Albert Lea Community Theatre brings funny farce to the stage
Published 9:00 am Saturday, May 2, 2015
By Cathy Hay
Mix a group of southern folks with two British visitors — one pretending not to understand English — at a Georgian lodge, add a sinister takeover plot and a few side stories, and the result is comedy known for its hilarity and wit.
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Directed by Gordy Handeland, Albert Lea Community Theatre will present “The Foreigner” starting Thursday.
To commemorate ACT’s anniversary, the 2014-15 season features shows that were performed by ACT over the past five decades. ACT originally performed “The Foreigner,” written by Larry Shue, in 1988.
“It is very funny,” said Handeland, who has acted in and directed the play at different venues. “There’s one scene at the end that we can’t get through it because we’re laughing so hard.”
The cast of experienced actors includes Jay Paul as “Froggy” LeSueur, a British demolitions expert; David Behling as Charlie Baker, the “foreigner”; Karen Behling as Betty Meeks, the lodge owner; Patrick Menning as the Rev. David Marshall Lee, whose dark side shines brighter than his godly side; Michelle Neal as Catherine Simms, fiancee of the reverend; Mike Compton as Owen Musser, the racist villain; and Christy Compton as Ellie Simms, a character often likened to Forrest Gump.
David Behling’s main acting challenge is to not react to anything said around him, even when tremendously tormented. For the rest of the cast, one challenge is speaking in southern or British accents.
The farce begins when Froggy LeSueur, doing training at an American military base, comes to stay at a lodge owned by his friend Betty. He brings along his friend Charlie Baker, a proofreader by day and boring husband by night. Because of Charlie’s extreme shyness and marital troubles, Froggy manipulates him into pretending to be a foreigner from an exotic country who knows no English.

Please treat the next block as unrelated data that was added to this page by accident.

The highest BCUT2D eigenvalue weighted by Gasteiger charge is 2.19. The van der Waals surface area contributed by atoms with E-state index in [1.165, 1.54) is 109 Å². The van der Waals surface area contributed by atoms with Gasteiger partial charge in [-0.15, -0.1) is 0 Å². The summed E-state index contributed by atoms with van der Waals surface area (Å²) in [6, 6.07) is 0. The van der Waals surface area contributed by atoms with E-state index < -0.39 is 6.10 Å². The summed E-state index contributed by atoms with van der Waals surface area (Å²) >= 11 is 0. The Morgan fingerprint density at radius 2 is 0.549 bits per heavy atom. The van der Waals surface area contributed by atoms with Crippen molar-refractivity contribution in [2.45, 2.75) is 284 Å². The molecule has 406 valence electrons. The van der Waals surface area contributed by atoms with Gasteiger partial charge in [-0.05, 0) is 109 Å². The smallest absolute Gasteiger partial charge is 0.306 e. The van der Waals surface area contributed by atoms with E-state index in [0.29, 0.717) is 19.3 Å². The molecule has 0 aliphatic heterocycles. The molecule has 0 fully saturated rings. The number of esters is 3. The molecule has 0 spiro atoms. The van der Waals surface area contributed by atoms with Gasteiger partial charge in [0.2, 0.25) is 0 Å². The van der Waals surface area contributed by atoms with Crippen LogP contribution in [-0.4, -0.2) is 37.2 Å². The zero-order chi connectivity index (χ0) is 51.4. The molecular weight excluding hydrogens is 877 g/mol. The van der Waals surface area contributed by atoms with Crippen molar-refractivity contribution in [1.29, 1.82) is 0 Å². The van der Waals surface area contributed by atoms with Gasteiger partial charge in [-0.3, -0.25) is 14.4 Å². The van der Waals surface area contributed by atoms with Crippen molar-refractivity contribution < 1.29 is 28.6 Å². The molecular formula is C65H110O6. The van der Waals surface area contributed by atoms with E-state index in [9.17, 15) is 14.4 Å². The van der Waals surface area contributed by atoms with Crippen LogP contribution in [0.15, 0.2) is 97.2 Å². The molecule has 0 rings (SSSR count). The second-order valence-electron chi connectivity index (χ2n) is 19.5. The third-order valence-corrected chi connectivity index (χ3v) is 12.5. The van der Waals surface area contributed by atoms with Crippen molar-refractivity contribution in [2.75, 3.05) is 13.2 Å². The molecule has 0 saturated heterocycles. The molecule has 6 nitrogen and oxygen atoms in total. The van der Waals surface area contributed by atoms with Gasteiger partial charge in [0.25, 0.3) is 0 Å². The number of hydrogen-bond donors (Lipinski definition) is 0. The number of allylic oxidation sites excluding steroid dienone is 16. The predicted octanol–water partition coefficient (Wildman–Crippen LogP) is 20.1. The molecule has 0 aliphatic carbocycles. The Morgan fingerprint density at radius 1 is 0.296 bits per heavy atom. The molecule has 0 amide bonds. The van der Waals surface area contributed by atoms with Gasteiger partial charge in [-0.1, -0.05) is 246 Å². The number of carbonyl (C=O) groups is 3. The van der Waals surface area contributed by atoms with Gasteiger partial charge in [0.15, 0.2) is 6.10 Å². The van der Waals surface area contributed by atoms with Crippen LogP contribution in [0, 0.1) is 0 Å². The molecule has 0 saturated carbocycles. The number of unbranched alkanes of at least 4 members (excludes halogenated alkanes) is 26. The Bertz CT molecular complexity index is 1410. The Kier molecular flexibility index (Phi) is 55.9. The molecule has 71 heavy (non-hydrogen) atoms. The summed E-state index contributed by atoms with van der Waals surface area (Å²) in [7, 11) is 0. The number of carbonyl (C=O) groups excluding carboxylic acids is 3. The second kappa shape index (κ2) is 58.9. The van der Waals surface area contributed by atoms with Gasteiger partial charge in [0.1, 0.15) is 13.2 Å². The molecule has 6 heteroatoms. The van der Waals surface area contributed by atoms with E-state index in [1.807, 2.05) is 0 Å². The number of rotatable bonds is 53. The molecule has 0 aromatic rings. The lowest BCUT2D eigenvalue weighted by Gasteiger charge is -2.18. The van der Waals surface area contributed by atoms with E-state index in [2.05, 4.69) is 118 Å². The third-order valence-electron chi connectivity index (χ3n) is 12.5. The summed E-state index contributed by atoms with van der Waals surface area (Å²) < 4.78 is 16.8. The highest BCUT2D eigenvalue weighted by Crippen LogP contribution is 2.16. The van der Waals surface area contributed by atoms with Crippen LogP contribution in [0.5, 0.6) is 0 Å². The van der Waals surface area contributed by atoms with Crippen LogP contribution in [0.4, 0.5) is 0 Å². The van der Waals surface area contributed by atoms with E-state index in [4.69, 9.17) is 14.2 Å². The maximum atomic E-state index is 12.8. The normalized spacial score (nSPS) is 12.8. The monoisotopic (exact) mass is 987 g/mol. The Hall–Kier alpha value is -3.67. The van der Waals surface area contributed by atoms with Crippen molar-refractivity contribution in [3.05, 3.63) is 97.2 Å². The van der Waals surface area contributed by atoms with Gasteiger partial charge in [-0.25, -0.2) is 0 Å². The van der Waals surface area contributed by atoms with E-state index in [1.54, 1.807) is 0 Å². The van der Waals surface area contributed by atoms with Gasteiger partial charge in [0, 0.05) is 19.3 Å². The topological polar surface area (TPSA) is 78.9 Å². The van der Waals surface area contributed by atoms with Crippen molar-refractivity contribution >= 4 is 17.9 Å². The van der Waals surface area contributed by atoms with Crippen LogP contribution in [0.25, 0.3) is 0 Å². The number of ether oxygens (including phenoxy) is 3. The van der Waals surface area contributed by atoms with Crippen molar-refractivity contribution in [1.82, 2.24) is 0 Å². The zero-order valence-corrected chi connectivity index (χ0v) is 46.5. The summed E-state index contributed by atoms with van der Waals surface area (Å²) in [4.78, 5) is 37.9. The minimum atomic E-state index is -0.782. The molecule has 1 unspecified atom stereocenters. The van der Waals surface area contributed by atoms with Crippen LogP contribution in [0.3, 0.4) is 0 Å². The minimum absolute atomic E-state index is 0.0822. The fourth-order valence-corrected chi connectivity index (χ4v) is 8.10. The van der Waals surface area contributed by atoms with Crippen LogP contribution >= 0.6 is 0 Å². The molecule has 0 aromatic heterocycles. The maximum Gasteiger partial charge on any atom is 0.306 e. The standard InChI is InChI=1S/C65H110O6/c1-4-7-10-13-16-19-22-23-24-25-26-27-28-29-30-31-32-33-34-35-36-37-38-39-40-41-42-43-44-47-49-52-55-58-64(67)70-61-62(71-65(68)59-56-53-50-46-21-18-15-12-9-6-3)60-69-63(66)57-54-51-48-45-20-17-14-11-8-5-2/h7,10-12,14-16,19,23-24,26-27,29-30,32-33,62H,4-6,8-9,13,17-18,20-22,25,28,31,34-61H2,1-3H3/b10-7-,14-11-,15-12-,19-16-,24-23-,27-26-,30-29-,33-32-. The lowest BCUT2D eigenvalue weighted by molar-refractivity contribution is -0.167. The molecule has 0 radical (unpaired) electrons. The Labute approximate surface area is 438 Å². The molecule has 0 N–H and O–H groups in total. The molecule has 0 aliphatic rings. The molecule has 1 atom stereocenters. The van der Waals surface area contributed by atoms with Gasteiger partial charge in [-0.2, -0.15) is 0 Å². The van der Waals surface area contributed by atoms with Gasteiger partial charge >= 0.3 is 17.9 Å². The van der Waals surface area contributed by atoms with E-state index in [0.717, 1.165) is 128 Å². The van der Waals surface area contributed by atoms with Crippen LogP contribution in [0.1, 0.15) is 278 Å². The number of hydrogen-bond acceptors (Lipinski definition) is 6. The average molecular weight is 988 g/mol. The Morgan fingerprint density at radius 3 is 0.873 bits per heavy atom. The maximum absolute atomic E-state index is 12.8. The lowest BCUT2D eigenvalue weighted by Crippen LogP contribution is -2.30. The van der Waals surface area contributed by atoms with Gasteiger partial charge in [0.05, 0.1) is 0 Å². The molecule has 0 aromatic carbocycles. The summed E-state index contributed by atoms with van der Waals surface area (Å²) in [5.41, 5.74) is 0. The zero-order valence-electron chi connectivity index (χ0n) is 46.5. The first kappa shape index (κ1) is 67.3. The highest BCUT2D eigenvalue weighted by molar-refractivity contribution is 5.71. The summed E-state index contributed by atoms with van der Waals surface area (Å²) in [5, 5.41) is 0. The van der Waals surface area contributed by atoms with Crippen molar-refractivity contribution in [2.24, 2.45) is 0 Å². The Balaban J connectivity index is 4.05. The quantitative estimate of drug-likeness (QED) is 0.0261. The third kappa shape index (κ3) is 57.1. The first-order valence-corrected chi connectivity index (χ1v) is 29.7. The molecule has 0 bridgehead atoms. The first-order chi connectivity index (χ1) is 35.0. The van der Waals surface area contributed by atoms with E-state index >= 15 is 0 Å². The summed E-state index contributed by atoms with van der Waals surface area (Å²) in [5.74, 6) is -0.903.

The rest of the characters assume Charlie can’t understand what they’re saying, so they carry on conversations as if he wasn’t there at all. For example, Catherine Simms informs her fiance, the Rev. David Marshall Lee, that he isn’t as sterile as he proclaimed and that she’s pregnant.
Meanwhile, Owen Musser, the county property inspector scheming to take over the lodge property, lures the reverend into his plot. Charlie overhears their plan to condemn the property so that David can buy it at a bargain price. In addition, Ellie Simms, Catherine’s slow-witted sister, appears on the scene, and David is obviously trying to make her appear to be an idiot so that she can’t inherit half the family money.
Everyone starts to like Charlie because he’s such a good listener — much better than anyone suspects. Ellie tries to teach him English, and does so well that she appears smart enough to inherit.
David and Owen soon appear with suspicious supplies, even explosives. Owen has enough weapons and uniforms to reunite the “Georgia Empire” of the Klu Klux Klan.
Froggy returns and is surprised at how well his shy friend is doing. Later, in private, Charlie reveals that he is having a wonderful time developing a personality.
Later in the play, Charlie turns the tormenting tables on Owen and David. Owen, unable to stand any further teasing, rages that the Klan will soon purge the land of foreigners. As Act One concludes, the power is out, the lodge is in virtual isolation and everyone turns to Charlie for a solution.
Will the Klu Klux Klan really appear? Will David be exposed for what he really is? Will Owen seize the lodge? Will Charlie settle in to “learn” more English or return to his miserable introverted state?
Find out the answers by visiting “The Foreigner” when it opens Thursday.
“It’s a very entertaining show to watch,” Handeland concluded.
Tickets are $15 for adults and $10 for students. Tickets may be purchased at actonbroadway.com, the ACT call center at 1-877-730-3144 or at the box office, which opens Monday the week of the show’s opening and from 4 to 6 p.m. every Thursday. Box office hours during show weeks are from 3:30 to 6 p.m. Monday through Friday, and 6 to 7:30 p.m. on performance nights. The box office is open from 5:30 to 7:30 p.m. on Saturdays.
If you go
Who: Albert Lea Community Theatre
What: “The Foreigner”
Where: Marion Ross Performing Arts Center
When: 7:30 p.m. May 7 through 9 and 13 through 16; 2 p.m. May 10
Tickets: $15 for adults and $10 for students. Available at actonbroadway.com, the ACT call center at 1-877-730-3144 or Albert Lea Convention & Visitors Bureau